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Salado Masonic Lodge 296

Salado Masonic Lodge 296


Community Organizations



Salado Lodge #296 Ancient, Free and Accepted Masons

Chartered June 13, 1867

Photo above is of the original Lodge building, which the Masons shared for almost 100 years with the First Baptist Church of Salado. The church met downstairs and the Lodge met upstairs.

    Much of the history of Salado is linked to Salado Masonic Lodge #296. Many of the men who founded Salado were Masons. 

    Salado Masonic Lodge marked its 150th anniversary in June 2017.

    The following history of the lodge is taken from the lodge’s program during its Century Celebration in 1967.

by the late Charlton E. Johnson

Past Master-Historian

    The petitioners for Dispensation and Charter were: E. Sterling C. Robertson, Harvey Smith, W.A. Davis, O.T. Tyler, A. Rowland, Robert B. Halley, Jno. A. Tyler, F. A. Bigelow, N.R. Land, H.J. Chamberlain, W.R. Karnes, G.W. Wade, M.W. Adams, Jno T. Flint, Geo. W. McWhirter, Welborn Barton, Jas. Tinnin, A. Tinnin, and Jesse Raborn.

    The Minutes of Salado Lodge were destroyed in a fire about 1883 and we are deprived of that source of information as to the early activities of the Lodge, after Dispensation.

    We may safely assume, however, that education was one of the principal objectives of the Lodge and a matter stressed in its discussions and proceedings.

    Thirty-three percent of the teachers and seventy-seven percent of the Trustees of the College were Masons. The founders (of the College), most of whom have been found to be Masons, also made provision in the Deeds of purchase of lots to prohibit the sale of intoxicating beverages by the drink in Salado.

    “It seems,” writes Mrs. Felda Shanklin, Salado historian, “that most all of those early Salado men were Masons.”

    The Charter for Salado Masonic Lodge was granted by the Grand Lodge of Texas on June 13, A.D. 1867, and was signed by Grand Master John R. Freitwell.

    The first Grand Lodge Report of Salado Lodge after the granting of a Charter shows the following officers: E.S.C. Robertson, W.M.; Harvey Smith, S.W.; W.A. Davis, J.W.; O.T. Tyler, Treas.; W. Barton, Sec.; J.W. Tinnin, S.D.; I. Raborn, J.D.; R.B. Halley, Tiler. This report also shows a membership of twenty-two M.M. by affiliation, one Fellowcraft, five Enter Apprentices, and one Past Master.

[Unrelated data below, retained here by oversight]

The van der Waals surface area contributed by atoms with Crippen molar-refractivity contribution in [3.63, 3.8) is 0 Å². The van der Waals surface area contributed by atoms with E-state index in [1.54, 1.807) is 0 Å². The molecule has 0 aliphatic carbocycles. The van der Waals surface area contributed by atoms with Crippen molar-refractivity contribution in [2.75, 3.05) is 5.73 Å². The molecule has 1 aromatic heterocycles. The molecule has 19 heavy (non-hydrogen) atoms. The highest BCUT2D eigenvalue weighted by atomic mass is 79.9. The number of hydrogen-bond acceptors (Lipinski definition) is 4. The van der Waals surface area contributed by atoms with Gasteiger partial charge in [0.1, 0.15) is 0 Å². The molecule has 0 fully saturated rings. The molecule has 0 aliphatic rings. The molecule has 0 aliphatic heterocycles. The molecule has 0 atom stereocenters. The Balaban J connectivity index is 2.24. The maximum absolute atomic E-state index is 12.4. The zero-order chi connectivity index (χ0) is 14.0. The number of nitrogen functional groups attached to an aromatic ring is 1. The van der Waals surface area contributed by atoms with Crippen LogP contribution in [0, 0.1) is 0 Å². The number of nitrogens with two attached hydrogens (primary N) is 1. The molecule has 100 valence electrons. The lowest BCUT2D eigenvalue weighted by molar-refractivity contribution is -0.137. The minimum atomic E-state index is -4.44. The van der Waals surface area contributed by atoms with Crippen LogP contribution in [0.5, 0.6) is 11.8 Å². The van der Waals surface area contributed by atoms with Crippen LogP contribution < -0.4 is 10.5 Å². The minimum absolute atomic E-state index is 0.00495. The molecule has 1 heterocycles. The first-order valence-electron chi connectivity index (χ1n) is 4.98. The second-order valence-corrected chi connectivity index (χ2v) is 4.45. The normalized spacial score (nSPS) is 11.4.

On the back of a Grand Lodge, Report U. D., there is this notation: “The Lodge Room of Salado Lodge is the second story of a stone building twenty by forty feet.” These figures are the same dimensions as those of one wing of the Salado College building and there seems to be no doubt that the College and the Lodge were using the same building in those early days - an arrangement that is not surprising, since both had similar objectives and both had the same man, E. Sterling Robertson, as their highest official.

    Later, Salado Lodge secured an interest in the title to the upper story of the Baptist Church in Salado, and for many years met in a Lodge room on the second floor of the church building. In a church rebuilding and enlargement program, the question came up as to how to dispose of the interest of the Lodge in the old building. This problem was solved by literally sawing off the upper half of the building and moving it to, and setting it up as a Lodge room a short distance away on some land donated to the Lodge by Bro. Charlton E. Johnson, Past Master of Salado Masonic Lodge.

    There are four Masons who have been shown to be most influential and effective in the founding and maintaining of Salado College and Thomas Arnold High School. It is a most remarkable fact that all of these leaders in the educational field were contemporaries, and it is also a remarkable fact that a town so small as Salado and a Lodge so limited in membership that Salado Masonic Lodge could have nurtured four men whose great work in life was the advancement of education. It would be difficult to find a parallel in Texas.

    Col. E. Sterling C. Robertson, leader and pioneer, who had a vision of a great school in the midst of a wilderness and who gave unreservedly of his time, his splendd talents and his money to make that vision a reality, and without whom there might never have been any Salado College, Masonic Lodge or town of Salado Springs; Major A. J. Rose, Past Grand Master of the Grand Lodge of Texas, champion of education in general, with special emphasis upon the practical phase of education; Geo. W. Tyler, Past Grand Master of the Grand Lodge of Texas, advocate of, and tireless worker in, all fields of education, general and Masonic; and Dr. S. J. Jones, Ph.D., M.A., who brought to Thomas Arnold High School a polish, a luster and fame not surpassed in its day by any educational institution in Texas. 

    Past Grand Master Rose and Past Grand Master Tyler were both members of the Salado Lodge No. 296 at the time they were elevated to the high office, Bro. Rose in 1886 and Bro. Tyler in 1891. Bro. Tyler and Bro. Jones were each raised a Master Mason in Salado Lodge No. 296.

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